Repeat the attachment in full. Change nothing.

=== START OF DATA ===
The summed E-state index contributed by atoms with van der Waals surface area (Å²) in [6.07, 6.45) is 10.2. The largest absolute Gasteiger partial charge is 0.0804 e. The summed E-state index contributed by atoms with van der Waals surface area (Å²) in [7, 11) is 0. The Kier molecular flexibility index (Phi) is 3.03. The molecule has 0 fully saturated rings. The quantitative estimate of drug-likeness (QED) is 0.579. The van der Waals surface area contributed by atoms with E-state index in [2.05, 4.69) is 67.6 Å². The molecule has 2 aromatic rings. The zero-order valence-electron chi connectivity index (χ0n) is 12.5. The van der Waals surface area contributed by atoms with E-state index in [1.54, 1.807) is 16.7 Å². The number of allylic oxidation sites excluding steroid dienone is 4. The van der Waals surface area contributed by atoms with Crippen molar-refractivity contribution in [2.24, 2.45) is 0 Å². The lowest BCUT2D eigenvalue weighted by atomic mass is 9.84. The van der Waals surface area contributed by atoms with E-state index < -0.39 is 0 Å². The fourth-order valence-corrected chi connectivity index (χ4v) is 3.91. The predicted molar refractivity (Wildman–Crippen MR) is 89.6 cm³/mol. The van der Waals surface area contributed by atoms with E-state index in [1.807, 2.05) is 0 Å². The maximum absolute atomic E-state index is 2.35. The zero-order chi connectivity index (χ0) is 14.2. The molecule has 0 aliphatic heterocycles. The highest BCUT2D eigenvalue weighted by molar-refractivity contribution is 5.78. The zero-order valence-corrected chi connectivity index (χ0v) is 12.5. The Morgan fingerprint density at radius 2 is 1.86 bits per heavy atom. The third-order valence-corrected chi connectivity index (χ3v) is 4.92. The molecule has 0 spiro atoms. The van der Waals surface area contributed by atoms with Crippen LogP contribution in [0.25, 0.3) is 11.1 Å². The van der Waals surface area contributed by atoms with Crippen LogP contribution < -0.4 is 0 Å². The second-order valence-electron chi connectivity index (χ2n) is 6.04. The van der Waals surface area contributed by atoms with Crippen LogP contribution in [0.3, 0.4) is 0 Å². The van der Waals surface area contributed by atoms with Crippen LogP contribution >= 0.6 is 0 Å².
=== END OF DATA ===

The summed E-state index contributed by atoms with van der Waals surface area (Å²) in [6.07, 6.45) is 10.2. The largest absolute Gasteiger partial charge is 0.0804 e. The summed E-state index contributed by atoms with van der Waals surface area (Å²) in [7, 11) is 0. The Kier molecular flexibility index (Phi) is 3.03. The molecule has 0 fully saturated rings. The quantitative estimate of drug-likeness (QED) is 0.579. The van der Waals surface area contributed by atoms with E-state index in [2.05, 4.69) is 67.6 Å². The molecule has 2 aromatic rings. The zero-order valence-electron chi connectivity index (χ0n) is 12.5. The van der Waals surface area contributed by atoms with E-state index in [1.54, 1.807) is 16.7 Å². The number of allylic oxidation sites excluding steroid dienone is 4. The van der Waals surface area contributed by atoms with Crippen molar-refractivity contribution in [2.24, 2.45) is 0 Å². The lowest BCUT2D eigenvalue weighted by atomic mass is 9.84. The van der Waals surface area contributed by atoms with E-state index < -0.39 is 0 Å². The fourth-order valence-corrected chi connectivity index (χ4v) is 3.91. The predicted molar refractivity (Wildman–Crippen MR) is 89.6 cm³/mol. The van der Waals surface area contributed by atoms with E-state index in [1.807, 2.05) is 0 Å². The maximum absolute atomic E-state index is 2.35. The zero-order chi connectivity index (χ0) is 14.2. The molecule has 0 aliphatic heterocycles. The highest BCUT2D eigenvalue weighted by molar-refractivity contribution is 5.78. The zero-order valence-corrected chi connectivity index (χ0v) is 12.5. The Morgan fingerprint density at radius 2 is 1.86 bits per heavy atom. The third-order valence-corrected chi connectivity index (χ3v) is 4.92. The molecule has 0 spiro atoms. The van der Waals surface area contributed by atoms with Crippen LogP contribution in [0.25, 0.3) is 11.1 Å². The van der Waals surface area contributed by atoms with Crippen LogP contribution < -0.4 is 0 Å². The second-order valence-electron chi connectivity index (χ2n) is 6.04. The van der Waals surface area contributed by atoms with Crippen LogP contribution in [0.3, 0.4) is 0 Å². The van der Waals surface area contributed by atoms with Crippen LogP contribution >= 0.6 is 0 Å².